Source: Graphs built using Energy Information Administration data. See: http://www.eia.doe.gov/emeu/international/oilproduction.html
Global Oil Stockpiles
The oil shocks of the 1970s spurred international concern over global oil supplies and especially the ability to manage supply disruptions. Creation of strategic stockpiles was a natural response. Global stockpile inventories reside in both public and private reserves. Private oil companies stockpile oil for two main reasons[ii]: 1) to profit from selling oil in the future; or 2) to maintain access to oil in times of physical shortage. However, there are barriers to private stockpiling, such as relatively high storage costs[iii] and the threat of future imposition of price controls and other forms of government intervention.[iv] Because private firms are likely to provide less than the optimal amount of inventory, governments "fill gaps in private stocks."[v]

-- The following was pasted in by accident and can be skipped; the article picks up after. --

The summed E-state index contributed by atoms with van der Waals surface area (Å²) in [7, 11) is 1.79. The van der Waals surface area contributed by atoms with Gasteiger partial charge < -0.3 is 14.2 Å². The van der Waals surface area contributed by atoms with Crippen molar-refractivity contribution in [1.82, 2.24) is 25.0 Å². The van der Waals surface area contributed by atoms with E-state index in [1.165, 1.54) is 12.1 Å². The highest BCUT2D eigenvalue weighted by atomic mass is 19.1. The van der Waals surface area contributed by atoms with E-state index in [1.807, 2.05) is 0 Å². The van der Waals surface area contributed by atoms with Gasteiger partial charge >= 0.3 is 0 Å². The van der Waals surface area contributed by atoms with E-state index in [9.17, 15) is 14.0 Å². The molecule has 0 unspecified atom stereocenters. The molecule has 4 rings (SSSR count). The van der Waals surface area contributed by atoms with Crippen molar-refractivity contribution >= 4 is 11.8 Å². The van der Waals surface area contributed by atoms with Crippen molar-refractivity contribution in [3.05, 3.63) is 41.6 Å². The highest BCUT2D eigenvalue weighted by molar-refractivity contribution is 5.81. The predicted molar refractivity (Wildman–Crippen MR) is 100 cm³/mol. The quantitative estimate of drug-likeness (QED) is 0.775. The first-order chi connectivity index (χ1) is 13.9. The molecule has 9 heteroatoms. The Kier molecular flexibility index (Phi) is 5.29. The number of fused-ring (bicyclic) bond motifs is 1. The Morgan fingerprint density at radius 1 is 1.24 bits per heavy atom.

In response to the oil shocks of the 1970s, the Organization for Economic Cooperation and Development (OECD) formed the International Energy Agency (IEA), with the goal of making it virtually impossible for OPEC to embargo any set of nations.[vi] The IEA requires that each member store enough oil to satisfy ninety days of import consumption. The strategy emphasizes collective, coordinated stock draws.[vii]
Based on government estimates, globally reported public and private oil stockpiles stood at nearly 4.2 billion barrels as of July 2007.[viii] The United States and Japan account for over two-thirds of the total publicly held oil stockpiles, and the U.S. public and private stocks account for over 40 percent of the global stockpile. The U.S. Strategic Petroleum Reserve (SPR) is the largest public stockpile in the world.
Total OECD Public and Private Oil Stockpiles, Key Actors (millions of barrels)
Source: Graphs built using Energy Information Administration data. See: http://www.eia.doe.gov/emeu/international/oilproduction.html